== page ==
Yesterday, the Buzz reported on the details of Planning Department’s Staff Report and latest draft of the proposed new Short-Term Rentals (a.k.a. Home Sharing) Ordinance, which is intended to help regulate AirBnB-style rentals throughout the city. As we mentioned in that story, however, this is an extremely passionate issue for many different stakeholder groups, because it goes right to the core of sensitive issues like housing, property owners’ rights, freedom of commerce and more.
It’s also an extremely complex and multi-sided issue, without simple “pro” and “con” positions. In fact, there are many distinct stakeholder groups, and many of them heartily support various provisions of the proposed ordinance, while vehemently opposing others. Over the next few days, we’ll take a closer look at several of those stakeholder groups, and what they seem to support and oppose in the proposed home-sharing/short-term rental ordinance. Today we look at the city’s position, and why city officials are moved to act, and act quickly, on short term rentals at this point in time.
The City of Los Angeles
The Los Angeles City Council, in response to increasing outcries from the various stakeholder groups affected by home-sharing and short-term rentals, passed a motion in December, 2014, to direct the Department of City Planning to draft what the recent Planning Department report calls a “regulatory framework to legalize and regulate the short-term rental (for less than 30 days at a time) of one’s own home.”
To the occasional surprise of many short-term rental hosts and customers, and even though there’s a long historic tradition of homeowners renting out spare rooms (though mostly for longer stays) – no such rentals are currently allowed in residential neighborhoods.
But that hasn’t stopped short-term rental activity from skyrocketing since the advent of online platforms such as AirBnB and VRBO, which easily connect hosts and renters, provide other kinds of services (such as pricing help) to hosts, and which provide at least some amount of review and vetting of both hosts and renters. In fact, according to a recent report released by AirBnB, there were about 12,270 active AirBnB hosts in Los Angeles, and about 560,000 total guests stayed with AirBnB hosts in Los Angeles in 2015…and that’s just one of the popular platforms. So it was clear that some sort of city management was necessary, and the city had three major goals for a control ordinance.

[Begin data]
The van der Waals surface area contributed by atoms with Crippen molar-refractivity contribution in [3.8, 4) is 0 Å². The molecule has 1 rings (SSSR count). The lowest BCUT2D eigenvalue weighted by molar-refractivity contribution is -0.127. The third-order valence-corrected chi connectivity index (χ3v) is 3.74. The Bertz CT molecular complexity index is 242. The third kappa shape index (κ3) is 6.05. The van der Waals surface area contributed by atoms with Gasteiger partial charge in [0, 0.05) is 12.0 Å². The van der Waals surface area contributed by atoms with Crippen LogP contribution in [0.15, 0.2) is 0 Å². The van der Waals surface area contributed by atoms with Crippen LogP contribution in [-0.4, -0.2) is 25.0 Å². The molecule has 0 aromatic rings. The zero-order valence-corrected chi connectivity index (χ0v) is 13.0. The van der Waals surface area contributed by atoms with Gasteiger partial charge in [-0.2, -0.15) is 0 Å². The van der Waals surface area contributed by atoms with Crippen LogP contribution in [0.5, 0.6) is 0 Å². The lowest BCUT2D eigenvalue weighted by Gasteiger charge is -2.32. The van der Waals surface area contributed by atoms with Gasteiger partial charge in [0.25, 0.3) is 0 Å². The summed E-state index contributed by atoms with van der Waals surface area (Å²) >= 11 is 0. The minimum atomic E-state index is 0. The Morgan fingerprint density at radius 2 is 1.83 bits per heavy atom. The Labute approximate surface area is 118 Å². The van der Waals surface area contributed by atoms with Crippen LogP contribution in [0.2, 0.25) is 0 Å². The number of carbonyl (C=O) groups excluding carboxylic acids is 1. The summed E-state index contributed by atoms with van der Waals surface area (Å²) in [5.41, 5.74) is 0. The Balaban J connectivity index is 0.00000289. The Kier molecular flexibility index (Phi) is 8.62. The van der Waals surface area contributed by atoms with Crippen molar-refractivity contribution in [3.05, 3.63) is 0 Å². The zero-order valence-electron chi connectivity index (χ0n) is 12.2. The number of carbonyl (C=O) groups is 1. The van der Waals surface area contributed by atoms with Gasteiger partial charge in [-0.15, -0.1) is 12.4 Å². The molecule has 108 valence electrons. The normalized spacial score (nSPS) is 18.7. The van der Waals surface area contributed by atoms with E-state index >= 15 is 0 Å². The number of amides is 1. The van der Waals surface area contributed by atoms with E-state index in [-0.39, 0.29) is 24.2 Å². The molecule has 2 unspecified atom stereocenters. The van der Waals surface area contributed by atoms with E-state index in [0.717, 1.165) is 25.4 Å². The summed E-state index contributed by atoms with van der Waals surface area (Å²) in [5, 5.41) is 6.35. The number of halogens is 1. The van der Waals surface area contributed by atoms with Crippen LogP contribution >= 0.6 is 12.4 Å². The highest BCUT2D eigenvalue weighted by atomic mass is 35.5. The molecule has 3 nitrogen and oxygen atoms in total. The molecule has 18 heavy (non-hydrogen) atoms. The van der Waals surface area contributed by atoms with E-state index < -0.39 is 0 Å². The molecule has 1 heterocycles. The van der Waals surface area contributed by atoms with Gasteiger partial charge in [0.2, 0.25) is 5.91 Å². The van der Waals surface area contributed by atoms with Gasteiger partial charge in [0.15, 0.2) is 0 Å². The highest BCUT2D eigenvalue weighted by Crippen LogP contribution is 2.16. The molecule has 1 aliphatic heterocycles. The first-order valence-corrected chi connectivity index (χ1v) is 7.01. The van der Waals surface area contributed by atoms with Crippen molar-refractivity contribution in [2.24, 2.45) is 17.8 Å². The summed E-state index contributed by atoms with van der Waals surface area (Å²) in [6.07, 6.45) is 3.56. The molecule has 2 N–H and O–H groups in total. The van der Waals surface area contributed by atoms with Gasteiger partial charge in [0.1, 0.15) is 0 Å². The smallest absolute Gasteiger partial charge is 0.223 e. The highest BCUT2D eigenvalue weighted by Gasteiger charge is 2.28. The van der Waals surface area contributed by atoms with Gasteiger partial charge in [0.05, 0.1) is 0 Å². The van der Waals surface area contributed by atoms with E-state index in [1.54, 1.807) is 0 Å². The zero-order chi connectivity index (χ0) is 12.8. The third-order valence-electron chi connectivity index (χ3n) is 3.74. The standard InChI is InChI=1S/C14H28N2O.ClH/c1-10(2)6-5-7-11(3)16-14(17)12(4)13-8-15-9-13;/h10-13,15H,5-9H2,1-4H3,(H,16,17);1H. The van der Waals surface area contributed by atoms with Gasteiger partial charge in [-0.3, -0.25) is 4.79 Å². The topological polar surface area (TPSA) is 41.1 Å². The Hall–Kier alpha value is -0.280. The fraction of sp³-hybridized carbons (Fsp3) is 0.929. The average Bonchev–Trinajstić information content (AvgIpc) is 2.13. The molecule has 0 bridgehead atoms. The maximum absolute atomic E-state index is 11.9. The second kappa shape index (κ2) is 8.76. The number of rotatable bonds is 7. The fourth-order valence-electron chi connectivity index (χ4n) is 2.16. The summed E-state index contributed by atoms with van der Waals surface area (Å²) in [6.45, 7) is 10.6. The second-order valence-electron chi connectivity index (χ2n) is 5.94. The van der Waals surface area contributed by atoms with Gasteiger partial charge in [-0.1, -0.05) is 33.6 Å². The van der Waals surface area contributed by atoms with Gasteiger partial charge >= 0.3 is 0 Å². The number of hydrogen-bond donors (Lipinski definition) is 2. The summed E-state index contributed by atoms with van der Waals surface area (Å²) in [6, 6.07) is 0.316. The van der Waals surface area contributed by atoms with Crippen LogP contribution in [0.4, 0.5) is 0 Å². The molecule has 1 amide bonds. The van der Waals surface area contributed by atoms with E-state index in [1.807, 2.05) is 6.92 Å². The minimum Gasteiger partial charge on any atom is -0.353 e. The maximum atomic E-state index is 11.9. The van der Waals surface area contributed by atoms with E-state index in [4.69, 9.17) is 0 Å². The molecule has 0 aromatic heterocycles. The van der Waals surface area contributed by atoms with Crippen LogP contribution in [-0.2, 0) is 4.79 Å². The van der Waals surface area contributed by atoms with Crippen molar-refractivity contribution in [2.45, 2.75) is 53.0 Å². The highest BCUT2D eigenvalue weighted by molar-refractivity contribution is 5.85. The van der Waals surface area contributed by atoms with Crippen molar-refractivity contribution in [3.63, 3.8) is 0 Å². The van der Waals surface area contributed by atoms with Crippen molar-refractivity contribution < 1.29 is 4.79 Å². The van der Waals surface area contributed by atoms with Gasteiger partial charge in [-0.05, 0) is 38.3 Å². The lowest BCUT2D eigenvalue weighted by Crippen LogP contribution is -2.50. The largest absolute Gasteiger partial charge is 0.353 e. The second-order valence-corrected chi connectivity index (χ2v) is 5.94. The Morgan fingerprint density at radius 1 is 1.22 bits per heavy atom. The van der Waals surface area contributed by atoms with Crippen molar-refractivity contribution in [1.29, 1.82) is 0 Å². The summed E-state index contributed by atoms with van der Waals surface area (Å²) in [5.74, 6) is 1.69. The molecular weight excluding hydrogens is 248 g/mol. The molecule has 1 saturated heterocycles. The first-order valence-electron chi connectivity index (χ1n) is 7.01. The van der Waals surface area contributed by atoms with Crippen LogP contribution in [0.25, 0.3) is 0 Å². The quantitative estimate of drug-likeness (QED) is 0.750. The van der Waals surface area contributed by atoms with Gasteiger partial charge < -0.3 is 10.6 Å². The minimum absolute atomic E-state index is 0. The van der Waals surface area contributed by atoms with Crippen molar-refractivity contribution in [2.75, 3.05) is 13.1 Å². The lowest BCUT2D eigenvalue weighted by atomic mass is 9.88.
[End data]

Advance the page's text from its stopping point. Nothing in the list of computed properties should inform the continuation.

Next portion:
First, as travelers bypass traditional commercial hotels for home stays, the city loses out on the opportunity to collect hefty hotel taxes (specifically, the Transient Occupancy Tax), which provide significant and necessary income for the city coffers. There was clearly an opportunity to recoup some of that loss by officially registering short-term rentals and collecting a tax on this kind of commerce, which could be used both to administer and enforce the new rules, and which could also potentially be used to address other kinds of housing issues in the city.
Second, the currently illegal and unregulated status of the short-term rental industry has also left the door open for abuses, with no framework in place for control, enforcement or prosecution. And this makes it hard for the city to address neighbors’ and tenants’ complaints about problem properties or owners. New registration and tracking mechanisms would provide the city with both registration data and a basic set of rules that would provide pathways for enforcement, investigation and prosecution, as well as specific penalties for violators.
And third, as the city’s housing crisis worsens, with just a 2.7% vacancy rate (which the Planning Department’s staff report says is “the lowest of any major metropolitan area in the United States”), there has been concern from both the city and its residents that some owners are either buying whole properties that formerly housed permanent residents, and converting them to short-term rental use…or, worse, actively evicting permanent residents from properties they already own (often via the “Ellis Act,” which allows evictions if a property is being permanently removed from the rental market) and then re-opening them just weeks later as more lucrative short-term rental venues.
This issue is currently being addressed by a recent lawsuit filed against specific property owners by City Attorney Mike Feuer, but the proposed ordinance sets forth longer-term protections by specifically prohibiting short-term rentals in units not currently occupied by the property owner, properties that are covered by the city’s Rent Stabilization (rent control) Ordinance, and units recently removed from the long-term rental market (there would be a five-year waiting period before such a unit could be used for short-term rentals).
For the most part, there have been few major objections to the three overall goals of the ordinance as outlined above, with many property owners testifying at recent hearings that they do support general registration, taxation and control measures. Much more controversial, however, are two more specific proposed rules intended to help keep owners from converting potential long-term rental space to short-term rentals: a proposed limit of 120 days per year on rentals of any one space, and the ability of owners to advertise and book only one space at a time. We’ll look more closely at these issues tomorrow, as we examine the goals and concerns of short-term rental property owners and hosts.